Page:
Deputy Chief FOIA Officer at Department of Interior Admits Issue with Secretary Bernhardt’s Calendars Being Deleted

Mar 13, 2019
Press Release

Washington, D.C. (Mar.13, 2019)—At today’s hearing before the Committee on Oversight and Reform on the Freedom of Information Act (FOIA), Rachel Spector, the Acting Deputy Chief FOIA Officer at the Department of the Interior, admitted being aware of an issue with Acting Secretary David Bernhardt’s calendar being deleted.

Press reports indicate that there are significant holes in Acting Secretary Bernhardt’s calendars, and he claimed he does not personally keep a calendar or believe he is required to do so. 

The Federal Records Act requires Acting Secretary Bernhardt and the Department to preserve any record of his official activities including his calendars.  If his calendars are being deleted, it raises significant concerns with whether he is complying with the law and providing an accurate and transparent accounting of how Department policies are being shaped.  


Click here to watch the Chairman Cummings Question Line video.

Below is the exchange Ms. Spector had with Chairman Elijah E. Cummings:

Chairman Cummings:  Ms. Spector, significant concerns have been raised about a lack of transparency in the meetings held by Acting Secretary David Bernhardt.  On February 28, 2019, Mr. Bernhardt sent a letter to Natural Resources Committee Chairman Raul Grijalva and this is what he said:  “I have inquired with the Department of the Interior’s Office of the Solicitor and have been advised that I have no legal obligation to personally maintain a calendar.  Further, no Agency guidance exists recommending that I create or retain one.  I have not personally maintained a calendar for years, and I have no intention of suddenly doing so now.”  Is this true?  Does Acting Secretary Bernhardt not keep a calendar of his meetings and activities?


Ms. Spector:  I was not involved in providing legal advice around this issue, but I am aware that the Secretary Bernhardt’s calendars—that there are calendars that we proactively post on our website—just as we did with Secretary Zinke’s calendars because the public is interested in that information and we received more than three FOIA requests for that material, so we proactively posted on the website.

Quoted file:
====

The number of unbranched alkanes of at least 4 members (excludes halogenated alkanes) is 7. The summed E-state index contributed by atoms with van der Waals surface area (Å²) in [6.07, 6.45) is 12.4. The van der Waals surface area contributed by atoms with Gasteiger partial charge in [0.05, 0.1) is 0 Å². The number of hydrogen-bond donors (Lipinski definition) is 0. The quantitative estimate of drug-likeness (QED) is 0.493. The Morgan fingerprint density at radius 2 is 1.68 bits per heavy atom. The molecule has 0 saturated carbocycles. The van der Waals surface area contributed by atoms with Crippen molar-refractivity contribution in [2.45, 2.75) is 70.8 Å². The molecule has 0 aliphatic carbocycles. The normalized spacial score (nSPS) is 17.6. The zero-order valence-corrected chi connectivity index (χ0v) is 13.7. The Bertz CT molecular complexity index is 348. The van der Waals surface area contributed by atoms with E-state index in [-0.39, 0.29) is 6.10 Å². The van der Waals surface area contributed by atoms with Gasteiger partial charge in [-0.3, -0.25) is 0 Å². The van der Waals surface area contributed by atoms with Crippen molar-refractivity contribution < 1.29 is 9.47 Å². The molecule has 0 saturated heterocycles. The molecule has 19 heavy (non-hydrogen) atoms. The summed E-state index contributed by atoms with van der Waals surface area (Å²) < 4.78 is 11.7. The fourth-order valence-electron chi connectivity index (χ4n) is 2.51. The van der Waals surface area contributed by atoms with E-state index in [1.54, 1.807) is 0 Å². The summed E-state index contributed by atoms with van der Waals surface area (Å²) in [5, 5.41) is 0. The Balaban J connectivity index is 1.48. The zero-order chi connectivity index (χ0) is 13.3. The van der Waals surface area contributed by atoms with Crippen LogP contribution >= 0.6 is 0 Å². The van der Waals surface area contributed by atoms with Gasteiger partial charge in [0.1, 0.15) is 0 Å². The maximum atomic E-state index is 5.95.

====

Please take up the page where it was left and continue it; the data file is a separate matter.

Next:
Chairman Cummings:  Well, Acting Secretary Bernhardt also wrote:  “Numerous people create calendar entries on what can be labeled my calendar to maintain a schedule for the organization of daily appointments, both personal and official.”  How are appointments added to the Secretary’s schedule?  Do you know?


Ms. Spector:  I am speculating, I think it’s probably pretty accurate I assume that his Administrative Assistant and other support staff provide that function for him.


Chairman Cummings:  Who at the Department has the ability to add appointments to the schedule of the Acting Secretary?


Ms. Spector:  I’m familiar with that process.


Chairman Cummings:  You don’t know?


Ms. Spector:  I don’t know.


Chairman Cummings:  Is there a calendar for the Acting Secretary that gets deleted at the end of each day?  Do you know that?


Ms. Spector:  I don’t know that.


Chairman Cummings:  Is it possible this is happening and you do not know about it?  That is, the deletion of the calendar or the entries.


Ms. Spector:  I have some familiarity with the issue that you are raising and understand that the Solicitor’s office in the Department is working with the records officer in the Department to determine what’s occurred there and whether it’s consistent.


Chairman Cummings:  How long have you been in this position you’re in?


Ms. Spector:  For two months, sir.


Chairman Cummings:  Has any Interior employee ever been tasked with recreating the calendar of the Acting Secretary by piecing together drafts of Google documents or using other records of meetings?


Ms. Spector:  Not to my knowledge.


Chairman Cummings:  Has any Interior employee ever been told to stop recreating the calendar of the Acting Secretary?


Ms. Spector:  Again, not to my knowledge.


Chairman Cummings:  How do you respond to FOIA requests for information about meetings attended by Acting Secretary Bernhardt? 


Ms. Spector:  Precisely the way we do to all FOIA requests.  They are processed on a general matter on a first in, first out basis.  And, the one distinction is with calendars that there has been so much public interest in those materials for our senior officials that many are posted—affirmatively posted—on our website.  


Chairman Cummings:  Whose records do you search to respond to requests about the Acting Secretary’s calendar?


Ms. Spector:  Again, I don’t specifically know the answer because I haven’t performed that task.  But, I assume that it is his electronic calendar entries that are prepared by his administrative staff.


Chairman Cummings:  CNN reported last week that the calendars posted on the website of the Department of the Interior are missing information.  For example, a meeting on the schedule posted for Acting Secretary Bernhardt for September 22, 2017, includes an entry that says, “A Meeting to Discuss Energy Issues.”  It lists no attendees. 


However, CNN reported that Interior visitor logs show that the Acting Secretary actually signed in Jack Gerard, then-CEO of the American Petroleum Institute.


Are you aware of any other calendars or calendar entries posted on the website of the Department for Acting Secretary Bernhardt or any senior official that are missing information?


Ms. Spector:  No, I am not.


Chairman Cummings:  Every senior official, including Acting Secretary Bernhardt, should be making and preserving a transparent record of their meetings and other activities so that the American people know who is influencing government policies.



116th Congress